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Cost of flood plan not the problem – it’s the delay in implementing it

September 9th, 2020 7:10 AM

By Jackie Keogh

Cost of flood plan not the problem – it’s the delay in implementing it Image
Foreign Affairs Minister Simon Coveney travelled to Bandon on Monday to see the town after the recent flooding. There he met Lucia Finnegan of Bike Friendly Bandon, and he was also met by Sen Tim Lombard and Cllr Kevin Murphy. (Photo: Denis Boyle)

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THE €6.7m price tag for Bantry’s proposed flood relief works is not the problem, it’s the time lag, according to Cllr Danny Collins (Ind), who fears it could take three years to start.

As chairman of the West Cork Municipal District, he convened a special of the local authority in Bantry on Monday, August 31st to discuss flood damage throughout the region which also impacted Bandon, Skibbereen and Rosscabery

Councillors from throughout the district called for a massive injection of Government funds for road repairs, the completion of the existing flood relief works, direct financial support for businesses and homeowners, as well as the adequate maintenance of West Cork’s watercourses.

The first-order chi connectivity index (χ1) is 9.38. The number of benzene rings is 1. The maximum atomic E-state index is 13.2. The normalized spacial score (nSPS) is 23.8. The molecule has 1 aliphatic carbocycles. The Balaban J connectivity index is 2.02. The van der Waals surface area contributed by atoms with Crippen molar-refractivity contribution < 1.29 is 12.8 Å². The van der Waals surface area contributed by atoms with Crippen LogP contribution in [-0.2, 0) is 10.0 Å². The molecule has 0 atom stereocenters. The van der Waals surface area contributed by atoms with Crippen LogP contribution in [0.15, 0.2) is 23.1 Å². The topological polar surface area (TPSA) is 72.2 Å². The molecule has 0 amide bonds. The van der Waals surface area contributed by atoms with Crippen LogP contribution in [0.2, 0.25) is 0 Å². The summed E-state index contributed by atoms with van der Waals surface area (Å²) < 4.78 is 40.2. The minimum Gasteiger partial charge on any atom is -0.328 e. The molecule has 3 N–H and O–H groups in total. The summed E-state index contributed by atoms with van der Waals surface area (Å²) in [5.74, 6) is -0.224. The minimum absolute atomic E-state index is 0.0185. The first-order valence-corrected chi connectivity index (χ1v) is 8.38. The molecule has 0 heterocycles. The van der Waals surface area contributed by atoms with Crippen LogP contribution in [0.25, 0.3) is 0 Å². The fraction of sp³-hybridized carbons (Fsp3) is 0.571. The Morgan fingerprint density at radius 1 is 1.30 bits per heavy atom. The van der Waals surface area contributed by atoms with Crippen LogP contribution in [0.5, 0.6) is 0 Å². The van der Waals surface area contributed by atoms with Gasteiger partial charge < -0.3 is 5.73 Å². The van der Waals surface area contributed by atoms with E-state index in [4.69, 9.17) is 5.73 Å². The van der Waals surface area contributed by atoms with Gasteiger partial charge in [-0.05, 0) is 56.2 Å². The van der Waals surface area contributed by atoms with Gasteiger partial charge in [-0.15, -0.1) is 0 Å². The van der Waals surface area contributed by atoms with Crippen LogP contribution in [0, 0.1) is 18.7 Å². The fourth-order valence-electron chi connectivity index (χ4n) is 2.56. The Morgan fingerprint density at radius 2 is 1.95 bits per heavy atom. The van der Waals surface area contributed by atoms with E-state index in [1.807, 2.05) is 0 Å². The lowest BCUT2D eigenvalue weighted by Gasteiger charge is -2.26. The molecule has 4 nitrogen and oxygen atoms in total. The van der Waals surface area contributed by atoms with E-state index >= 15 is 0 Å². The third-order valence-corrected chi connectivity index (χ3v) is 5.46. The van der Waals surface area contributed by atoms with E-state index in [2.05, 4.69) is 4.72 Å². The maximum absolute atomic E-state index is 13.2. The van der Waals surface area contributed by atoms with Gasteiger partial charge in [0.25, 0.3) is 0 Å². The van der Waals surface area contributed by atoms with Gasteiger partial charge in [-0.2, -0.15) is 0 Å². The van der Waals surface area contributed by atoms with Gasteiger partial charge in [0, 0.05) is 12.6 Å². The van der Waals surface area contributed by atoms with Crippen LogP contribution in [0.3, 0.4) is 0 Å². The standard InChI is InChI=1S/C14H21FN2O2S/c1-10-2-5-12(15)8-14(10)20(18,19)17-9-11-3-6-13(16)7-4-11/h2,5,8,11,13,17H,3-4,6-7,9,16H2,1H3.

Cllr Collins claimed there was an inherent unfairness in the €20,000 Red Cross relief scheme currently being offered, saying it only applies to businesses and not homeowners. He was also critical of the fact that so many businesses are precluded from securing flood insurance as part of their yearly premiums.

Several major flood events occurred in West Cork between August 13th and August 24th with some estimating  the cost of repair could be as high as €30m.

As part of the €6.7m needed for Bantry’s proposed flood relief works, it is envisaged that there would be a flood barrier around the harbour, which would be most beneficial during times of high tide.

However, an engineer’s report on Bantry’s 446m underground culvert system – which runs from the mill wheel at the library in Bridge Street, down New Street, under Wolfe Tone Square, and out to the harbour – is another costly project that needs to be carried out, possibly in three phases.

That plan was designed to ensure that the culvert system is adequately maintained and made structurally sound, but concerns are over its hydraulic capacity.

Despite being 6ft by 12ft in places, the culvert system was unable to deal with the volume of surface water pouring down from Seskin towards the mill wheel.

Intense rainfall – which amounted to 50.8 mm over four hours – and the runoff of surface water from high ground caused the watercourses to burst their banks, and the culverts simply could not contain the flow.

According to Cllr Collins, ‘both the flood plan for Bantry and the plan to upgrade the town’s culverts have been around now for a number of years. It is time to dust them off and get them done.’

Meanwhile, Cork County Council has welcomed the allocation of €1.6m to assist them in undertaking extensive repair operations throughout West Cork after recent floods, as well as guarding against future severe weather events.

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